A passionate chef all his life, Phil Kane had always dreamed of owning a restaurant by the sea.
In the midst of COVID-19 last year, his dream took a twist when, to celebrate his 50th birthday, his family bought a food trailer.
“Everybody was fighting for survival,” he said. “And I thought, ‘I can take a trailer anywhere, I can park it at the house.'”
With wife Helen by his side, Jessie and the Chef was born in July, named after the couple’s 14-year-old daughter. And although it’s still a side hustle, the family business has been a roaring success, serving dishes ranging from fried Mars Bars to gourmet canapes.
The trio has travelled all over south-east Queensland, working at weddings, birthdays, markets and school fetes. They’re even booked to go to an upcoming cowgirl festival.
“You have no idea how cool it is,” Mr Kane said. “I love it.”
While the global pandemic closed many hospitality venues across the country, it didn’t slow the demand for food trailers, according to manufacturer Matt James.
His company, Food Trailer King, makes and delivers food trucks and trailers all over the country.
Mr James said the interest in food trucks was heightened when people realised that even in the midst of a lockdown, take-away food remained open.
“The penny dropped. It became the true recession-proof business,” he said.
Many of his recent clients have fled the hospitality industry and, he said, could effectively halve their overheads with a food truck.
” People are exiting restaurants left, right and centre,” he said. “Chefs who have been out of work are taking the opportunity to start their own businesses.”
A ready-to-go trailer can cost anywhere between $10,000 and $90,000, while food trucks typically sell at the higher end of the range.
“Someone can set up a coffee trailer and spend under $30,000. They can work four hours a day and make $1500 profit a week,” Mr James said.
But the picture isn’t as rosy for everyone in the industry, particularly in Melbourne, where a series of longer lockdowns has taken its toll.
The prosperity and sustainability of the food truck industry has been divided since the pandemic began, said Australian Mobile Food Vendors Group director Frank Rusitovski.
“Usually we look at the industry as a whole but now there is a national-Australia and there’s a Victoria-Melbourne,” he said. “The disappointing thing is, the heart and soul of food is in Melbourne.”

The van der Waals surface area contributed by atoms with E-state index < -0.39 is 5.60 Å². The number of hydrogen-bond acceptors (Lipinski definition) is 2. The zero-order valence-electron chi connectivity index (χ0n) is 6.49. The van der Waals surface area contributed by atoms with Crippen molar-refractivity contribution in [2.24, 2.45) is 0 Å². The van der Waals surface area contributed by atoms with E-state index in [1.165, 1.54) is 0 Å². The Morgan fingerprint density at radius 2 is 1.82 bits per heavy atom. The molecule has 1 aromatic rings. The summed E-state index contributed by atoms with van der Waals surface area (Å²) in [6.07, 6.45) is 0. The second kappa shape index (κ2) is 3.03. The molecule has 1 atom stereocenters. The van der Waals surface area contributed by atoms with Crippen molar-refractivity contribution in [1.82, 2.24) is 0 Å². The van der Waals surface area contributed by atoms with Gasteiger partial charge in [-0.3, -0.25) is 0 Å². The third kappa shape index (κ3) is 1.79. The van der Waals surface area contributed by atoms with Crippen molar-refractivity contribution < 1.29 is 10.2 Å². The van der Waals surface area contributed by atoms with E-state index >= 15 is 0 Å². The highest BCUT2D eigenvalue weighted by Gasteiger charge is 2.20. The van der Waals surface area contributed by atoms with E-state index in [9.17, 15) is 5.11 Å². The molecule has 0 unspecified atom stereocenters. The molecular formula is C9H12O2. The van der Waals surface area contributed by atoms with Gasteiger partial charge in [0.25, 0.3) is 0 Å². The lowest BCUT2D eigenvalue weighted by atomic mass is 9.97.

Mr Rusitovski said operators had been impacted differently, depending on their location and their main source of income: events or fixed-location trading.
“The majority, 60 to 70 per cent, are events based, even if they’re trading on the street as well,” he said. “They do have a great following but their key big tickets are events, and events have been shattered.
“Food trucks are based on people gathering, being outside, at an event and having fun. When that’s not permitted, it’s really hard.”
While JobKeeper was a lifeline for some operators, others weren’t entitled to the payments and were forced to sell, Mr Rusitovski said.
“Over the last 18 months, food trucks did get hit pretty hard.”
Like many other sectors, the pandemic meant food truck businesses had to adapt to survive.
Some opened up to street trading, while others headed to country towns, where council regulations for parking were often not as strict.
The Where the Truck app is also growing in popularity, connecting people and businesses to local food operators in their area.
There are no official numbers of mobile food trucks and trailers in the country, but Mr Rusitovski said it was a growing industry prior to COVID. And perhaps that will continue.
“During COVID, our office has received a surprising number of calls [from] people enquiring about buying food trucks,” he said.
Although Phil Kane still works at a pub, he plans for Jessie and the Chef to become his only job in the near future. His daughter runs their social media and marketing, and the bookings keep coming.
“The biggest thing for me is the support of the community. I have a good following and I’m very grateful.”
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